Welcome to HistoryOfWar.org. We aim to make our site your first call for information on any aspect of military history. If we don't have what you want, then contact us directly
Currently we have 6,360 articles, 3,443 pictures, 417 maps, 864 unit histories, 1,438 book reviews and over 4,843,900 words in original articles. We don't just cover the best known conflicts, although we do have good coverage of the First and Second World Wars, the Napoleonic Wars and the American Civil War.
Recent Image (go to updates)
Crew of USS Fall River (CA-131) watch Able Day Atom Bomb, 1 July 1946
16 June 2018
Check our recent articles page (last update 20 June 2018) to see what we are doing at the moment. New articles will be announced on our Blog and our mailing list (sign up using the form at the base of this page).
Our section of reviews of new book and DVD releases was last updated on 17 June 2018
Operation Speedwell (7 September 1943 onwards) was an SAS operation in the north-west of Italy that did significant damage to the rail links supplying the western end of the Gothic Line.
Operation Slapstick, 9 September 1943, was an amphibious operation that saw the British 1st Airborne Division capture Taranto without any resistance, giving the Eighth Army a second foothold in Italy and allowing them to gain control of the Adriatic coast around Bari and Brindisi.
Operation Avalanche, or the battle of Salerno (9-18 September 1943) was the main part of the Allied invasion of the Italian mainland, and saw a joint Anglo-American force land in the Gulf of Salerno, where it had to fight off a severe German counterattack before the position was fully secured.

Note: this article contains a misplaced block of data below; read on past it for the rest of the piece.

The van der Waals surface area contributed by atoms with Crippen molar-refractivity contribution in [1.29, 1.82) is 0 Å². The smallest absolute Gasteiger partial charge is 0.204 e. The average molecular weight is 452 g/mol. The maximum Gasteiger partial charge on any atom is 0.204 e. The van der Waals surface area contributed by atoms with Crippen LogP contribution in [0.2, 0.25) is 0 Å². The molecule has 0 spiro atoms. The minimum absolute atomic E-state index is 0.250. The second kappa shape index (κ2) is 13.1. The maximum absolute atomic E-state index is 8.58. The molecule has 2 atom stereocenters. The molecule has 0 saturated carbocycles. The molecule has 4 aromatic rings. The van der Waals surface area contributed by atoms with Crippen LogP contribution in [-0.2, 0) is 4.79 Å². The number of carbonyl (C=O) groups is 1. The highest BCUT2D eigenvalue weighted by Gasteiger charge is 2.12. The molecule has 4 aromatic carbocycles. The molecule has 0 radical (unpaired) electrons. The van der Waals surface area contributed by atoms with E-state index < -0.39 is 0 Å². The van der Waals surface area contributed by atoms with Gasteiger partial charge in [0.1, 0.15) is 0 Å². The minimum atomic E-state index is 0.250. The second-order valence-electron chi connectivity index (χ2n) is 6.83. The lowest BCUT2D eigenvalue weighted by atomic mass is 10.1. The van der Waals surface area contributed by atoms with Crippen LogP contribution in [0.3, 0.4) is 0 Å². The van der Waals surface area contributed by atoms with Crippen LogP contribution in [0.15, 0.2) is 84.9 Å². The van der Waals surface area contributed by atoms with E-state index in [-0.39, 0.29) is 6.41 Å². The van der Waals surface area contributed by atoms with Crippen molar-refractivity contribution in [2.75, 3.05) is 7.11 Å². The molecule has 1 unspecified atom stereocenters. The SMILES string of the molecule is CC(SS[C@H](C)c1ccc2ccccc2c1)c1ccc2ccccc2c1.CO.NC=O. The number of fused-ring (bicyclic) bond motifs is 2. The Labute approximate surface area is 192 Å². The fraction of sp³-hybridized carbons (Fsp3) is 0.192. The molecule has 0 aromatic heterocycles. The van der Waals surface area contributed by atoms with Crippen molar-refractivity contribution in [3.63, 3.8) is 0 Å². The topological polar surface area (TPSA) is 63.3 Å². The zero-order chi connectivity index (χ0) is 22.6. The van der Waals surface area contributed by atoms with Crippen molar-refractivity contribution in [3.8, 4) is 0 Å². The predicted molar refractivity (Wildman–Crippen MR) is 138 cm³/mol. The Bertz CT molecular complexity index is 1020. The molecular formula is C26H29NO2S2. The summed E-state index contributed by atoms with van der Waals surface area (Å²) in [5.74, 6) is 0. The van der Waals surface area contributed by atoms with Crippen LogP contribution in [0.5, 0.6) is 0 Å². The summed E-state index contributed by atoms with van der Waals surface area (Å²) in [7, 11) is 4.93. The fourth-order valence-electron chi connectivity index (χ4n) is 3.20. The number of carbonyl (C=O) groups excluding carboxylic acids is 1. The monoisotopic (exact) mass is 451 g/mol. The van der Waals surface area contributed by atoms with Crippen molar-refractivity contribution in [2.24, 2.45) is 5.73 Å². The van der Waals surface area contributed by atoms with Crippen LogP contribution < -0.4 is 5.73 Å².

We now have a day-by-day history of the Second World War, covering the 2,214 days of the war from the German invasion of Poland on 1 September 1939 to the Japanese surrender in Hong Kong on 16 September 1945 (two weeks after the surrender in Tokyo Bay), and currently containing 5,308 individual facts.
Our 1,000th book review is Teenage Tommy: Memoirs of a Cavalryman in the First World War, ed. Richard van Emden, a young cavalryman who was present when the BEF fired its first shots of the First World War and was still at the front, with the cavalry, at the end of the war.
Our 6,000th article looks at the first day of the battle of Leipzig (16 October 1813), Napoleon's best chance to actually win the battle. Our 5,000th article is a biography of Gaston de Foix, Duke of Nemours (1489-1512), a daring French commander of the Italian Wars who was killed at the battle of Ravenna. Our 4,000th article looks at the Great Peloponnesian War of 431-404 BC. Our 3,000th article looks at the battle of Truillas (22 September 1793), a Spanish victory early in the War of the First Coalition. Our 2,000th article is a look at the German battlecruiser Von der Tann, part of our recent focus on the First World War. Our 1,000th article, on the Supermarine Spitfire Mk XII came during our War in the Air themed month in 2007. Our 1,000th aircraft was the Supermarine Spiteful.
Our four millionth word comes in a biography of Marshal Ney, Napoleon's bravest marshal. Our three millionth word comes in a biography of the Sicilian Tyrant Hippocrates of Gela. Our two millionth word came in our biography of the Roman general Manius Aquillius (died 89/88 B.C.), our 1000th battle was the battle of Rivoli of 14 January 1797, our 500th military aircraft, the Kawasaki Ki-48 Army Type 99 Twin-engined Light Bomber (Lily) and our 500th article on the Napoleonic Wars, a biography of General Freidrich Bianchi. Our 2000th article on the Second World War was a look at the Heavy Assault Tank A33 (Excelsior).
In 2006-2007 we ran a series of themed months, on the Napoleonic Wars, the American Civil War and War in the Air in which we created subject home pages which bring together all of the information we have on those subjects. We also have a subject home page on the Second World War.